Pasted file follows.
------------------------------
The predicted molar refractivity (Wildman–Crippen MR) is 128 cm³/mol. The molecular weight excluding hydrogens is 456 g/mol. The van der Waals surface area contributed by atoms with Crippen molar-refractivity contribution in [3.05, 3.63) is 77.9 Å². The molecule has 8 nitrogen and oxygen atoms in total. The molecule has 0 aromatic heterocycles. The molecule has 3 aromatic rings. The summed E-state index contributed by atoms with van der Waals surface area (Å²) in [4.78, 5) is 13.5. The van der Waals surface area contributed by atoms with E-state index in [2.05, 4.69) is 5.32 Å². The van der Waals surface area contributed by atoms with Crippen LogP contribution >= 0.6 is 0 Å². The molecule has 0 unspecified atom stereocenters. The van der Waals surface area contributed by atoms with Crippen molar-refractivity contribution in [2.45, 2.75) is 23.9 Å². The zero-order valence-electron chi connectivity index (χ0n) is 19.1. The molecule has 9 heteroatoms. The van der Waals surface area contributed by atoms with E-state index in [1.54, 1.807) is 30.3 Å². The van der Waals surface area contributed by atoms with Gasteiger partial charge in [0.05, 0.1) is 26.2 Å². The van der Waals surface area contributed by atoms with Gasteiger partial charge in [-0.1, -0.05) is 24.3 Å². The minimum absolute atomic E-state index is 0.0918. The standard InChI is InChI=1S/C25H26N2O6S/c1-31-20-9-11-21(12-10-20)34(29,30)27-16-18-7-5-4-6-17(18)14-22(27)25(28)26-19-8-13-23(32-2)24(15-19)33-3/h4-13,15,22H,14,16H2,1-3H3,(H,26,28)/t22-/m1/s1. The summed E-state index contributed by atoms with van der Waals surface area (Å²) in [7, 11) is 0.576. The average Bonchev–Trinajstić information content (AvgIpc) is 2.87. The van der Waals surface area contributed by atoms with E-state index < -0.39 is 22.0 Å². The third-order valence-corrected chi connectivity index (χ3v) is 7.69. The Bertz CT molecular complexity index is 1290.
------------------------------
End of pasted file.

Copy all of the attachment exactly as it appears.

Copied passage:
The predicted molar refractivity (Wildman–Crippen MR) is 128 cm³/mol. The molecular weight excluding hydrogens is 456 g/mol. The van der Waals surface area contributed by atoms with Crippen molar-refractivity contribution in [3.05, 3.63) is 77.9 Å². The molecule has 8 nitrogen and oxygen atoms in total. The molecule has 0 aromatic heterocycles. The molecule has 3 aromatic rings. The summed E-state index contributed by atoms with van der Waals surface area (Å²) in [4.78, 5) is 13.5. The van der Waals surface area contributed by atoms with E-state index in [2.05, 4.69) is 5.32 Å². The van der Waals surface area contributed by atoms with Crippen LogP contribution >= 0.6 is 0 Å². The molecule has 0 unspecified atom stereocenters. The van der Waals surface area contributed by atoms with Crippen molar-refractivity contribution in [2.45, 2.75) is 23.9 Å². The zero-order valence-electron chi connectivity index (χ0n) is 19.1. The molecule has 9 heteroatoms. The van der Waals surface area contributed by atoms with E-state index in [1.54, 1.807) is 30.3 Å². The van der Waals surface area contributed by atoms with Gasteiger partial charge in [0.05, 0.1) is 26.2 Å². The van der Waals surface area contributed by atoms with Gasteiger partial charge in [-0.1, -0.05) is 24.3 Å². The minimum absolute atomic E-state index is 0.0918. The standard InChI is InChI=1S/C25H26N2O6S/c1-31-20-9-11-21(12-10-20)34(29,30)27-16-18-7-5-4-6-17(18)14-22(27)25(28)26-19-8-13-23(32-2)24(15-19)33-3/h4-13,15,22H,14,16H2,1-3H3,(H,26,28)/t22-/m1/s1. The summed E-state index contributed by atoms with van der Waals surface area (Å²) in [7, 11) is 0.576. The average Bonchev–Trinajstić information content (AvgIpc) is 2.87. The van der Waals surface area contributed by atoms with E-state index < -0.39 is 22.0 Å². The third-order valence-corrected chi connectivity index (χ3v) is 7.69. The Bertz CT molecular complexity index is 1290.